Pittsburgh Playhouse project approved over objections of preservationists
February 10, 2015 10:36 PM
Point Park University
This architect's rendering of the Pittsburgh Playhouse complex that will be built Downtown shows an aerial view of the colonnade.
The Saks Fifth Avenue store at Smithfield Street and Oliver Avenue Downtown.
By Mark Belko / Pittsburgh Post-Gazette
The Pittsburgh Playhouse is about to take center stage in Downtown.
City planning commission members unanimously approved plans Tuesday for construction of the new playhouse complex on Forbes Avenue in Downtown, clearing the way for its move from Oakland.
Approval came over the objections of preservationists who urged the commission to keep in place three Forbes Avenue building facades that will be deconstructed, relocated and integrated into the new complex under the plans advanced by Point Park University.
With today’s decision, Point Park intends to start construction in March with the demolition of three Forbes buildings and hopes to have the new complex ready for audiences in July 2017.
The $53 million project will feature a 550-seat main theater, a 200-seat adaptive theater with doors that will open to a plaza for outdoor performances, a 100-seat black box theater and supporting facilities, including prop and costume shops.
Point Park intends to take down and relocate the facades at 320, 322 and 330 Forbes to the two-story outdoor plaza and colonnade that will be part of the new complex. One of the facades will serve as a second level entrance to the now-vacant 1903-built Stock Exchange Building on Fourth Avenue, which is being refurbished and reused as part of the playhouse construction.
Point Park has argued that the facades were not strong enough to support the playhouse infrastructure to be built behind them and would have added to the project cost.
In voting in favor of the project, Christine Mondor, city planning commission chairwoman, said the benefits it provided outweighed the deconstruction and relocation of the facades.
Matthew Falcone, president of Preservation Pittsburgh, afterward called the commission’s approval “unfortunate and disappointing.” He said the group’s board will meet to weigh its next move.
He and others who spoke at the meeting noted that all three facades were contributing structures in the Fourth Avenue national historic district.
Mr. Falcone said Preservation Pittsburgh also had pitched the idea to Point Park of moving the facades to Fourth to keep them on the street, but to no avail.
“We have to regroup and see what the next steps will be,” Mr. Falcone said.
One option could be nominating the buildings for city historic designations. Preservation Pittsburgh has considered that option in the past, but Mr. Falcone did not specifically mention it Tuesday.
Ellen Kitzerow, former chair of the Young Preservationists Association of Pittsburgh, urged the commission to adopt new rules that would automatically refer historic structures targeted for demolition or alteration to the city historic review commission for consideration.
“[The Point Park] plan does not respect the historical value of these structures. They are contributing buildings to the Fourth Avenue national historic district and their facades should remain on the street, not as decoration on the unremarkable building that supplanted them,” she said.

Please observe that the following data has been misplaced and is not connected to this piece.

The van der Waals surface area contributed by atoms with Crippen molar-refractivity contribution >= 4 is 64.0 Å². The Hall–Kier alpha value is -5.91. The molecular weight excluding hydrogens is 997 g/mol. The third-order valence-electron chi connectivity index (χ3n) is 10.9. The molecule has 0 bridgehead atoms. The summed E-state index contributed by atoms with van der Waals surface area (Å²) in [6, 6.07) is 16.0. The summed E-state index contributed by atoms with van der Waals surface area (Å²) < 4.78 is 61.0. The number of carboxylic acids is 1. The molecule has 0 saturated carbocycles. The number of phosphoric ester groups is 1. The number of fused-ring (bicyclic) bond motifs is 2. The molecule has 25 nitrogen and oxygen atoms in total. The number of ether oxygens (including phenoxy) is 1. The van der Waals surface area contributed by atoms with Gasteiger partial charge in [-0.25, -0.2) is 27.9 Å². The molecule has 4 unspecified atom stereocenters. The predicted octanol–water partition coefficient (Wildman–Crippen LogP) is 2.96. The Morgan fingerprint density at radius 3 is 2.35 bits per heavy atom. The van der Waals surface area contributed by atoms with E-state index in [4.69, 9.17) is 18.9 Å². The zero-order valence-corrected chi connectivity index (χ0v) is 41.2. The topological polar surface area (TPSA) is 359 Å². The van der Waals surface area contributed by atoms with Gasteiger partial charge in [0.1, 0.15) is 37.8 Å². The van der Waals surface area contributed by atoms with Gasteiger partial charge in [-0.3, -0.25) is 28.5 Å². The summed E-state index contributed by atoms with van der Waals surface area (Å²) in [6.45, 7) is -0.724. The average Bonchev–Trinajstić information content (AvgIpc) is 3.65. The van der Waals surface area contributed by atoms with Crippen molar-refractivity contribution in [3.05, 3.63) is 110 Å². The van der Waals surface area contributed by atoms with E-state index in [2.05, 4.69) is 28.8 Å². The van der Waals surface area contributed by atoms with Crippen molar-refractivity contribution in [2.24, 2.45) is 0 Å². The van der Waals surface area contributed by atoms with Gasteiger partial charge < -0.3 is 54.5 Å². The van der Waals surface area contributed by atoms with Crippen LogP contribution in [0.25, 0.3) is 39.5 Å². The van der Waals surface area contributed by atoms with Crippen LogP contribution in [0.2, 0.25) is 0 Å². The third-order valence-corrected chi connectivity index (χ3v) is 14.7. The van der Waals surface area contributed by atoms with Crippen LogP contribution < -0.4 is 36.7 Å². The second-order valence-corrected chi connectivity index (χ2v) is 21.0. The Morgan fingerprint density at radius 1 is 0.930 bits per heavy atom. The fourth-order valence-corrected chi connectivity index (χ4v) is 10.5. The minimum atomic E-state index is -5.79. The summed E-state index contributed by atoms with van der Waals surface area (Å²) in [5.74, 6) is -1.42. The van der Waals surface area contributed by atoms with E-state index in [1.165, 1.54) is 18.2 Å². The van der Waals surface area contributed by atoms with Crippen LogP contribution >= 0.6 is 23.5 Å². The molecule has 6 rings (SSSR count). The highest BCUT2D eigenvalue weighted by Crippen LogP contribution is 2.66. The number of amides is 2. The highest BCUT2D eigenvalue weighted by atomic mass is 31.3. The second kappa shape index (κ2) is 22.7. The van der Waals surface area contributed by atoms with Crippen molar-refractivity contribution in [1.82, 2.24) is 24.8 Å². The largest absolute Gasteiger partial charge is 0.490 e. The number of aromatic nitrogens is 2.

Pittsburgh History & Landmarks Foundation, the city’s top preservationist organization, supports the playhouse relocation, said Karamagi Rujumba, director of public affairs.
Mr. Rujumba said that Point Park has been a leader in preserving and being “good stewards” of historic structures in the Wood Street corridor.
In reviewing the Forbes structures with the college and consultants, the foundation determined that “some of the facades just could not be saved. They are not functional, and we appreciated their efforts in including them in the redesign of the buildings,” he said.
The playhouse project also won the backing of the Pittsburgh Downtown Partnership. CEO Jeremy Waldrup said the college’s $244 million Academic Village initiative, which has enlarged and improved its campus, has been a catalyst for redevelopment in Downtown. The relocation of the outdated playhouse in Oakland to new facilities on Forbes will continue that, he said.
“Adding 800 theater seats to this area of Downtown will create a renewed vibrancy, especially on nights and weekends to complement the significant investments of PNC Bank and Millcraft Investments,” he said.
The four-story playhouse complex will feature large windows on Forbes so that passers-by can see into the main theater at all times, except during live performances.
Also Tuesday, Millcraft briefed the commission on its plan to build 77 condominium units on top of a 570-space parking garage it will be constructing at the former Saks Fifth Avenue department store site on Smithfield Street in Downtown.
The condo project will consist of a mix of one-, two-, and three-bedroom units along with seven rooftop penthouses. The overall cost of the project, including the garage and street-level retail space, will be $60 million to $70 million. Demolition of the former Saks building is expected to start this spring.
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